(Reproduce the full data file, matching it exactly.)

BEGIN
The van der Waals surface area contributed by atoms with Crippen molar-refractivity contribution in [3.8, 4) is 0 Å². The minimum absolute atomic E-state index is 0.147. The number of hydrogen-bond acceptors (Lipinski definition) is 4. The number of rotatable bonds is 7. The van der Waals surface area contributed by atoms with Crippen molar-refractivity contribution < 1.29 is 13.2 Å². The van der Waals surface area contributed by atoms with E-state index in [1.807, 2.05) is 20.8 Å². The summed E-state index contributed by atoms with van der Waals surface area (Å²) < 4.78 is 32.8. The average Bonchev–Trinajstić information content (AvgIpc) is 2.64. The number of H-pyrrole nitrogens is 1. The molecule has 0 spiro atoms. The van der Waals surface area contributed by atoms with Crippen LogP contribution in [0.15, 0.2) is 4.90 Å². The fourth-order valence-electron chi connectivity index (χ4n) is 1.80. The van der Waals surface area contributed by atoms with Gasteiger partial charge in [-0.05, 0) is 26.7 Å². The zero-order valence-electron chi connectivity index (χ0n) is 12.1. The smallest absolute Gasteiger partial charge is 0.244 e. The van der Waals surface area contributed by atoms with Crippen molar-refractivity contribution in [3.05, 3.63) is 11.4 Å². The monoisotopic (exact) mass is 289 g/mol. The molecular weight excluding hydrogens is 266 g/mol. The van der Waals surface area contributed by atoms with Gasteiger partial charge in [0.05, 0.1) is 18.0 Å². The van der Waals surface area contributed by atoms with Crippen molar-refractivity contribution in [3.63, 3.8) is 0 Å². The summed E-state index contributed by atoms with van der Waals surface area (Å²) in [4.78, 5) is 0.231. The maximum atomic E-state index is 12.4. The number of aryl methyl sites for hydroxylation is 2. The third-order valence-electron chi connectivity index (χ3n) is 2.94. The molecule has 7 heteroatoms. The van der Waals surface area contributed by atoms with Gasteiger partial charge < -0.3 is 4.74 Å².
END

The van der Waals surface area contributed by atoms with Crippen molar-refractivity contribution in [3.8, 4) is 0 Å². The minimum absolute atomic E-state index is 0.147. The number of hydrogen-bond acceptors (Lipinski definition) is 4. The number of rotatable bonds is 7. The van der Waals surface area contributed by atoms with Crippen molar-refractivity contribution < 1.29 is 13.2 Å². The van der Waals surface area contributed by atoms with E-state index in [1.807, 2.05) is 20.8 Å². The summed E-state index contributed by atoms with van der Waals surface area (Å²) < 4.78 is 32.8. The average Bonchev–Trinajstić information content (AvgIpc) is 2.64. The number of H-pyrrole nitrogens is 1. The molecule has 0 spiro atoms. The van der Waals surface area contributed by atoms with Crippen LogP contribution in [0.15, 0.2) is 4.90 Å². The fourth-order valence-electron chi connectivity index (χ4n) is 1.80. The van der Waals surface area contributed by atoms with Gasteiger partial charge in [-0.05, 0) is 26.7 Å². The zero-order valence-electron chi connectivity index (χ0n) is 12.1. The smallest absolute Gasteiger partial charge is 0.244 e. The van der Waals surface area contributed by atoms with Crippen molar-refractivity contribution in [3.05, 3.63) is 11.4 Å². The monoisotopic (exact) mass is 289 g/mol. The molecular weight excluding hydrogens is 266 g/mol. The van der Waals surface area contributed by atoms with Gasteiger partial charge in [0.05, 0.1) is 18.0 Å². The van der Waals surface area contributed by atoms with Crippen molar-refractivity contribution in [3.63, 3.8) is 0 Å². The summed E-state index contributed by atoms with van der Waals surface area (Å²) in [4.78, 5) is 0.231. The maximum atomic E-state index is 12.4. The number of aryl methyl sites for hydroxylation is 2. The third-order valence-electron chi connectivity index (χ3n) is 2.94. The molecule has 7 heteroatoms. The van der Waals surface area contributed by atoms with Gasteiger partial charge < -0.3 is 4.74 Å².